This resonated with the women I spoke with. Reflecting back on her single days, Grace (names changed throughout) told me that one of her best rules was to go on date two, unless date one was just hands down awful. “I began to realize how much of the awkwardness and lack of chemistry came down to nerves,” Grace explained. “After going on two dates, I got a much clearer sense of whether the potential for real chemistry was there.”
Ansari agrees. In his book, he explains that when he started going on more dates with the same person before deciding if they clicked, he “discovered things about them that weren’t initially apparent. We’d develop more inside jokes and just generally get along better because we were familiar.”
Have a first date that seemed OK but not great? Give the guy a second chance before you decide that he doesn’t make the cut.
02. Beware of chick-flick standards.
Jennifer shared that one of the initial roadblocks to dating her now-husband was that he didn’t match the qualities she expected based on the unrealistic standards touted by most chick flicks. “My husband isn’t the outgoing, life of the party who loves to dance or be goofy, which is what my chick-flick riddled mind had expected to fall in love with,” she says.
This echoes Ansari’s observation that it’s easy to create an ideal person in our mind who shares our likes and dislikes and is our perfect You’ve Got Mail match. Chick flicks tell us that we can have (and should expect) a match who’s the perfect blend of our favorite leading man. But we also forget that maybe Noah from The Notebook or Jack from Titanic might not be that amazing as a romantic partner. Who knows if you and Jack have the same fundamental values or goals in life? By now we all know that life doesn’t go as planned, and it rarely looks like a chick flick either.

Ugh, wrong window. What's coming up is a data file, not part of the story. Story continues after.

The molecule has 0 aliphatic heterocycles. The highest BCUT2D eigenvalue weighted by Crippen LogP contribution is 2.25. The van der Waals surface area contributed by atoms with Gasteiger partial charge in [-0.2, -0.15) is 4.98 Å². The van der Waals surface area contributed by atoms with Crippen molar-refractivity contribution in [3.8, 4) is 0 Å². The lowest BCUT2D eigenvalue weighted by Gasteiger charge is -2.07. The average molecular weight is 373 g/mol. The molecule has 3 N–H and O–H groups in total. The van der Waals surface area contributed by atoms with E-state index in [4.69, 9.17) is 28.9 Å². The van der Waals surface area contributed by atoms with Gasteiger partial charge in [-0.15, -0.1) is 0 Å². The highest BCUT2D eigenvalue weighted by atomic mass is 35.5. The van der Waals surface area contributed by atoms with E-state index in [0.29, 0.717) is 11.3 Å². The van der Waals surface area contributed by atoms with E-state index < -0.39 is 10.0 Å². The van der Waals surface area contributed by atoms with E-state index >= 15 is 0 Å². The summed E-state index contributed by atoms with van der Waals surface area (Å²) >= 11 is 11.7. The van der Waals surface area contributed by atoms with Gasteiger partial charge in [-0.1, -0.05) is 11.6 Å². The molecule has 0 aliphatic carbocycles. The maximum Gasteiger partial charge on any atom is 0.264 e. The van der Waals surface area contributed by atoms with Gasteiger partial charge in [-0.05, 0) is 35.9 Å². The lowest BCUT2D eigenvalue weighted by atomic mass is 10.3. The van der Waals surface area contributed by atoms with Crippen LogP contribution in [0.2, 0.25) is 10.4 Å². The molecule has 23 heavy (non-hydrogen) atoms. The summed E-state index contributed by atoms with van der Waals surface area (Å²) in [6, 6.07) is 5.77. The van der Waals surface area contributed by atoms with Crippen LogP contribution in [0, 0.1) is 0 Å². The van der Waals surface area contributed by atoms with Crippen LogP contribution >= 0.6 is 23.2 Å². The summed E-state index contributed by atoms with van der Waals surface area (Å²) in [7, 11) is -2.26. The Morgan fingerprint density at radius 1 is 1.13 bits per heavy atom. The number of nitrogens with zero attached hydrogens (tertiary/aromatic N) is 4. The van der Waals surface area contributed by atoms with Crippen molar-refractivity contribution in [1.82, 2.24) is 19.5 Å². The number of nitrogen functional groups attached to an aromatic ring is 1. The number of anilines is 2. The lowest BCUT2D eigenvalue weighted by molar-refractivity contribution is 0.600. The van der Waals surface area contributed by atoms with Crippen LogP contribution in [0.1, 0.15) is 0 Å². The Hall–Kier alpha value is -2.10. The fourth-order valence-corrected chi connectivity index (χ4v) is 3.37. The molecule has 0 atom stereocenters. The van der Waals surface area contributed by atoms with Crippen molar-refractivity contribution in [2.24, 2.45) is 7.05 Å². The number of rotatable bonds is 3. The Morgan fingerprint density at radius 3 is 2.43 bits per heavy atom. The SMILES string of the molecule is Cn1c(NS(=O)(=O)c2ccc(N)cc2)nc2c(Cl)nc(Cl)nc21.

Try not to close yourself off from a potentially great match just because he isn’t the perfect mix of Chris Hemsworth’s body, Robert Downey Jr.’s wit, and Benedict Cumberbatch’s sophistication.
03. Your criteria can change over time.
What you are looking for in your dream man likely changes over time. Ansari described how, after a few years, he grew tired of dating girl after girl and began to think about what he wanted in a serious relationship, and his criteria changed.
Sarah, who is counting down the days until she marries her fiancé, says that her criteria also changed over time. In college, she says she was more focused on having fun in the moment with a boyfriend, and concern about whether he got along with her family wasn’t even on her radar. But realizing that she needed to rethink what she looked for in a relationship, she took a yearlong break from dating. “As I realized what I needed in a lifelong partner,” she says, “the focus shifted to how we dealt with the harder things: fights, arguments, could we enjoy each other’s company without external distractions.” She says she now values the fact that her fiancé enjoys spending time with her family and how compatible they are with one another.
After each relationship and even after a string of good or bad dates, take time to reassess the values that are important to you and what you are looking for in a relationship. There will be things that will remain important to you (such as faith?) and maybe some things that you are finding less and less important (such as height?). Stay true to your deepest desires but open enough to recognize them in an unlikely person.
04. Be open to qualities not on your list.